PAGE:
Rio is seeing violent, chaotic days. Just as Jogador, who spoke to The Associated Press two weeks before the recent clashes, said it would be.
Armed men have set up roadblocks in key areas — a highway leading to the international airport, an avenue running by the state government's
headquarters, quiet streets in wealthier neighborhoods — letting loose rifle fire, tossing grenades. More than 100 cars and buses stopped in the
dragnets have been set on fire, usually after their occupants fled.
Police responded by invading more than 20 slums, engaging traffickers in massive shootouts, killing at least 25 people, mostly suspected drug gang
members, and arresting more than 200.
Authorities now control one of the most fortified slums where traffickers long ruled with impunity, and are preparing to invade another that many fear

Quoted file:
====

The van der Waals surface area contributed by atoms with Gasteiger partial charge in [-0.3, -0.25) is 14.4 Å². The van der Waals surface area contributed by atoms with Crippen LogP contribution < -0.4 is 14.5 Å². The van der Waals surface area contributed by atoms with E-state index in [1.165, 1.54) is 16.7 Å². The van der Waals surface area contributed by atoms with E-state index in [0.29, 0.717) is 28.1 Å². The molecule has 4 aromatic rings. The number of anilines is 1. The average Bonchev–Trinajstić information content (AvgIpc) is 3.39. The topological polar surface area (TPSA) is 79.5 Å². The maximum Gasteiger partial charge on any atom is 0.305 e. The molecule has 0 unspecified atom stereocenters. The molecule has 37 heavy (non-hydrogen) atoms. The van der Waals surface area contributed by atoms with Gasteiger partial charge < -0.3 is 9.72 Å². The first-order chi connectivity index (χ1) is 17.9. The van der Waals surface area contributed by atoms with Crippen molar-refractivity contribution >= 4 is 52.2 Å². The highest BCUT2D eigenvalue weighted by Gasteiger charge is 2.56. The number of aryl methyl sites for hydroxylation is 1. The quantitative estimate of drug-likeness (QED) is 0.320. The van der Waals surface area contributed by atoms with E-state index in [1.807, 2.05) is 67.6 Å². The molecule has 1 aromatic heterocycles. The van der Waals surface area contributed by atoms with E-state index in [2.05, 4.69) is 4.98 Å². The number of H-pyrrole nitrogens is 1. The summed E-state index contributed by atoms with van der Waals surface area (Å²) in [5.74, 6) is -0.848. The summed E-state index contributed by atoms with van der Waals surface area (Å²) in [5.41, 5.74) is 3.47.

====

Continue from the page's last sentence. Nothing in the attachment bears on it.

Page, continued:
will ignite an even bloodier battle.
The scenes of urban warfare in Rio on the nightly news bring back memories of 2002, when drug gangs protesting the prison conditions of their
incarcerated leaders shut down Rio, a city of 6 million people — twice the size of Chicago. They burned buses, sprayed government buildings with
bullets and grenades, and sent foot soldiers out to warn businesses to close. Similar shutdowns went on for months.
Now the three major gangs are preparing for another fight, and according to Jogador, are ready to end their bloody rivalries and join forces against
the police. Rio's top security official and governor acknowledge that the battle is heating up — and that the gangs seem to be unifying.
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